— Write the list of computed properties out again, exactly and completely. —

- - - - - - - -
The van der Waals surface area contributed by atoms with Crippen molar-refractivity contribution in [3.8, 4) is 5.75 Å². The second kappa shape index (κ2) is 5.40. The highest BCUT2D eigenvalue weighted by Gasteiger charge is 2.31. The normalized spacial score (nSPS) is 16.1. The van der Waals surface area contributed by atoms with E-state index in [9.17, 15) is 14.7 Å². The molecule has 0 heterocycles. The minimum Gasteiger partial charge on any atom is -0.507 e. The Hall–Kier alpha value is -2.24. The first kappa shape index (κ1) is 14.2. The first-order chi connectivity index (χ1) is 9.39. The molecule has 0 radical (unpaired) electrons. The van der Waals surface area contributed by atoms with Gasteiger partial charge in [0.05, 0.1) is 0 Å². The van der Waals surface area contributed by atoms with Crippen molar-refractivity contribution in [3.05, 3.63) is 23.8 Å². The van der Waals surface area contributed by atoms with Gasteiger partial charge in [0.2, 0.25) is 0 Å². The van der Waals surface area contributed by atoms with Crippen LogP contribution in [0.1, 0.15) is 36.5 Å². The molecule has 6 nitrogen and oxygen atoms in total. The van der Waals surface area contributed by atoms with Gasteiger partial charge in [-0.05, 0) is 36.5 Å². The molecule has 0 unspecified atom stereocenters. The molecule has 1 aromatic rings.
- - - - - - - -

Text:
The van der Waals surface area contributed by atoms with Crippen molar-refractivity contribution in [3.8, 4) is 5.75 Å². The second kappa shape index (κ2) is 5.40. The highest BCUT2D eigenvalue weighted by Gasteiger charge is 2.31. The normalized spacial score (nSPS) is 16.1. The van der Waals surface area contributed by atoms with E-state index in [9.17, 15) is 14.7 Å². The molecule has 0 heterocycles. The minimum Gasteiger partial charge on any atom is -0.507 e. The Hall–Kier alpha value is -2.24. The first kappa shape index (κ1) is 14.2. The first-order chi connectivity index (χ1) is 9.39. The molecule has 0 radical (unpaired) electrons. The van der Waals surface area contributed by atoms with Gasteiger partial charge in [0.05, 0.1) is 0 Å². The van der Waals surface area contributed by atoms with Crippen molar-refractivity contribution in [3.05, 3.63) is 23.8 Å². The van der Waals surface area contributed by atoms with Gasteiger partial charge in [0.2, 0.25) is 0 Å². The van der Waals surface area contributed by atoms with Crippen LogP contribution in [0.1, 0.15) is 36.5 Å². The molecule has 6 nitrogen and oxygen atoms in total. The van der Waals surface area contributed by atoms with Gasteiger partial charge in [-0.05, 0) is 36.5 Å². The molecule has 0 unspecified atom stereocenters. The molecule has 1 aromatic rings.